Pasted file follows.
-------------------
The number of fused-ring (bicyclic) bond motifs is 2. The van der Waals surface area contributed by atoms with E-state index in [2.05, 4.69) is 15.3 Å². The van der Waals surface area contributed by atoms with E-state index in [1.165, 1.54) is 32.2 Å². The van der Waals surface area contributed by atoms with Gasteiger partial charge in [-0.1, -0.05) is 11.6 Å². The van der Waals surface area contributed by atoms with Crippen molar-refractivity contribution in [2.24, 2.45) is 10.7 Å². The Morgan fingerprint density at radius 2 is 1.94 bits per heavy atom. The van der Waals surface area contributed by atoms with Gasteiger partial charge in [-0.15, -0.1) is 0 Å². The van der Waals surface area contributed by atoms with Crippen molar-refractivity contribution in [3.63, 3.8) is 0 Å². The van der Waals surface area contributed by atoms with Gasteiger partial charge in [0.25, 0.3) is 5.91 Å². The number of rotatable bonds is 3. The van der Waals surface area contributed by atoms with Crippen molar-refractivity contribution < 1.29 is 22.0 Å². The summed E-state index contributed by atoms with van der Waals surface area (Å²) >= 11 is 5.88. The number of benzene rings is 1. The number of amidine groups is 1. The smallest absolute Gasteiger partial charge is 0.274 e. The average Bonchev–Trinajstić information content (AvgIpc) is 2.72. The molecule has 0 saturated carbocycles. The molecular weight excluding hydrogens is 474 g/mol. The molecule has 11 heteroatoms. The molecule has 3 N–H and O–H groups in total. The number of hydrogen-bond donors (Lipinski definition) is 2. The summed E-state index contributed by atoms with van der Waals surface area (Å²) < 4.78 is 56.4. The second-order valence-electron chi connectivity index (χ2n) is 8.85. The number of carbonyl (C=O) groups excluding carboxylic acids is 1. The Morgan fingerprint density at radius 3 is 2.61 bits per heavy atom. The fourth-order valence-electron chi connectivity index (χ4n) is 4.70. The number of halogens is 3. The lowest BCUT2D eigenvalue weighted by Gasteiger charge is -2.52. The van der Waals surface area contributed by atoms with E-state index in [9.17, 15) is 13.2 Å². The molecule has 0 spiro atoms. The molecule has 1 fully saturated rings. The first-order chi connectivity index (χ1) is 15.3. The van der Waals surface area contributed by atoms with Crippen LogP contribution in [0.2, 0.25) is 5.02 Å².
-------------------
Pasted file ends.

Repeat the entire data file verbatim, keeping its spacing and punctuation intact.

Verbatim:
The number of fused-ring (bicyclic) bond motifs is 2. The van der Waals surface area contributed by atoms with E-state index in [2.05, 4.69) is 15.3 Å². The van der Waals surface area contributed by atoms with E-state index in [1.165, 1.54) is 32.2 Å². The van der Waals surface area contributed by atoms with Gasteiger partial charge in [-0.1, -0.05) is 11.6 Å². The van der Waals surface area contributed by atoms with Crippen molar-refractivity contribution in [2.24, 2.45) is 10.7 Å². The Morgan fingerprint density at radius 2 is 1.94 bits per heavy atom. The van der Waals surface area contributed by atoms with Gasteiger partial charge in [-0.15, -0.1) is 0 Å². The van der Waals surface area contributed by atoms with Crippen molar-refractivity contribution in [3.63, 3.8) is 0 Å². The van der Waals surface area contributed by atoms with Gasteiger partial charge in [0.25, 0.3) is 5.91 Å². The number of rotatable bonds is 3. The van der Waals surface area contributed by atoms with Crippen molar-refractivity contribution < 1.29 is 22.0 Å². The summed E-state index contributed by atoms with van der Waals surface area (Å²) >= 11 is 5.88. The number of benzene rings is 1. The number of amidine groups is 1. The smallest absolute Gasteiger partial charge is 0.274 e. The average Bonchev–Trinajstić information content (AvgIpc) is 2.72. The molecule has 0 saturated carbocycles. The molecular weight excluding hydrogens is 474 g/mol. The molecule has 11 heteroatoms. The molecule has 3 N–H and O–H groups in total. The number of hydrogen-bond donors (Lipinski definition) is 2. The summed E-state index contributed by atoms with van der Waals surface area (Å²) < 4.78 is 56.4. The second-order valence-electron chi connectivity index (χ2n) is 8.85. The number of carbonyl (C=O) groups excluding carboxylic acids is 1. The Morgan fingerprint density at radius 3 is 2.61 bits per heavy atom. The fourth-order valence-electron chi connectivity index (χ4n) is 4.70. The number of halogens is 3. The lowest BCUT2D eigenvalue weighted by Gasteiger charge is -2.52. The van der Waals surface area contributed by atoms with E-state index in [9.17, 15) is 13.2 Å². The molecule has 0 spiro atoms. The molecule has 1 fully saturated rings. The first-order chi connectivity index (χ1) is 15.3. The van der Waals surface area contributed by atoms with Crippen LogP contribution in [0.2, 0.25) is 5.02 Å².